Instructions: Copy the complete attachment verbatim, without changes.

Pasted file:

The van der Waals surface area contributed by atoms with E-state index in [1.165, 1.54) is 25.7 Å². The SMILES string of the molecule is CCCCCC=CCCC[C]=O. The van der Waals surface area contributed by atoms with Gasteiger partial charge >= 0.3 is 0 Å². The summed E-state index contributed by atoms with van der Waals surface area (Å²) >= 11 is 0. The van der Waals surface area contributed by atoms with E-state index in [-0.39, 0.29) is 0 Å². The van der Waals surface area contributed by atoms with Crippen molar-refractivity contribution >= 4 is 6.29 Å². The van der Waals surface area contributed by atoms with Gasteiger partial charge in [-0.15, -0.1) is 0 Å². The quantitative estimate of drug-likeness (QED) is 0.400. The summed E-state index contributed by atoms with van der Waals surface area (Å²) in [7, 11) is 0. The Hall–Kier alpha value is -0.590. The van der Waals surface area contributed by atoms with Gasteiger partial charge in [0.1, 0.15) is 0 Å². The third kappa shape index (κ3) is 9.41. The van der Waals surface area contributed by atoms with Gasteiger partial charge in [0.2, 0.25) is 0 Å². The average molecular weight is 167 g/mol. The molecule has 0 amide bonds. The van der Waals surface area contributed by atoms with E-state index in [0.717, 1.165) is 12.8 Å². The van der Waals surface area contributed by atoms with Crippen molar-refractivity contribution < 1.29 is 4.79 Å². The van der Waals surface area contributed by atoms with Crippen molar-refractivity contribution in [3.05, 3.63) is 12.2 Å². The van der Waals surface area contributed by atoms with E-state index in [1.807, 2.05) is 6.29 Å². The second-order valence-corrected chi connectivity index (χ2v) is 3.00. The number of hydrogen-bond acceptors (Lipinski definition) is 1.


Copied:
The van der Waals surface area contributed by atoms with E-state index in [1.165, 1.54) is 25.7 Å². The SMILES string of the molecule is CCCCCC=CCCC[C]=O. The van der Waals surface area contributed by atoms with Gasteiger partial charge >= 0.3 is 0 Å². The summed E-state index contributed by atoms with van der Waals surface area (Å²) >= 11 is 0. The van der Waals surface area contributed by atoms with E-state index in [-0.39, 0.29) is 0 Å². The van der Waals surface area contributed by atoms with Crippen molar-refractivity contribution >= 4 is 6.29 Å². The van der Waals surface area contributed by atoms with Gasteiger partial charge in [-0.15, -0.1) is 0 Å². The quantitative estimate of drug-likeness (QED) is 0.400. The summed E-state index contributed by atoms with van der Waals surface area (Å²) in [7, 11) is 0. The Hall–Kier alpha value is -0.590. The van der Waals surface area contributed by atoms with Gasteiger partial charge in [0.1, 0.15) is 0 Å². The third kappa shape index (κ3) is 9.41. The van der Waals surface area contributed by atoms with Gasteiger partial charge in [0.2, 0.25) is 0 Å². The average molecular weight is 167 g/mol. The molecule has 0 amide bonds. The van der Waals surface area contributed by atoms with E-state index in [0.717, 1.165) is 12.8 Å². The van der Waals surface area contributed by atoms with Crippen molar-refractivity contribution < 1.29 is 4.79 Å². The van der Waals surface area contributed by atoms with Crippen molar-refractivity contribution in [3.05, 3.63) is 12.2 Å². The van der Waals surface area contributed by atoms with E-state index in [1.807, 2.05) is 6.29 Å². The second-order valence-corrected chi connectivity index (χ2v) is 3.00. The number of hydrogen-bond acceptors (Lipinski definition) is 1.